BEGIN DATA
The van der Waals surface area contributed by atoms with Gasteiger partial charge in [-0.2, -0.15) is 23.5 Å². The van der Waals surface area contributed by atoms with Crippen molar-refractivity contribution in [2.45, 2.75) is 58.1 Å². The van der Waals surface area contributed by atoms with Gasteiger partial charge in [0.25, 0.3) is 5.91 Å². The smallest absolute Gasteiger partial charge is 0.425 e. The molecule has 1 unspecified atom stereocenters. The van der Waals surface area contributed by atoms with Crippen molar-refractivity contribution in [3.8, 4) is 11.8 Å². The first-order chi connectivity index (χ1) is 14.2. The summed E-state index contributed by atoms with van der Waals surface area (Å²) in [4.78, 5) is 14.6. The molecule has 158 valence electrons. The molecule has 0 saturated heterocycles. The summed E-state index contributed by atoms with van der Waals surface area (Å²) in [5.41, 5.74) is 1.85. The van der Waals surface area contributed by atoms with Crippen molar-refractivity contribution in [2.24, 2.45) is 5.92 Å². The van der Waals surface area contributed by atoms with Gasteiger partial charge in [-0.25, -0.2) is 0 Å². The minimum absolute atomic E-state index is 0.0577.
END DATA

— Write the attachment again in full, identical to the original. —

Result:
The van der Waals surface area contributed by atoms with Gasteiger partial charge in [-0.2, -0.15) is 23.5 Å². The van der Waals surface area contributed by atoms with Crippen molar-refractivity contribution in [2.45, 2.75) is 58.1 Å². The van der Waals surface area contributed by atoms with Gasteiger partial charge in [0.25, 0.3) is 5.91 Å². The smallest absolute Gasteiger partial charge is 0.425 e. The molecule has 1 unspecified atom stereocenters. The van der Waals surface area contributed by atoms with Crippen molar-refractivity contribution in [3.8, 4) is 11.8 Å². The first-order chi connectivity index (χ1) is 14.2. The summed E-state index contributed by atoms with van der Waals surface area (Å²) in [4.78, 5) is 14.6. The molecule has 158 valence electrons. The molecule has 0 saturated heterocycles. The summed E-state index contributed by atoms with van der Waals surface area (Å²) in [5.41, 5.74) is 1.85. The van der Waals surface area contributed by atoms with Crippen molar-refractivity contribution in [2.24, 2.45) is 5.92 Å². The van der Waals surface area contributed by atoms with Gasteiger partial charge in [-0.25, -0.2) is 0 Å². The minimum absolute atomic E-state index is 0.0577.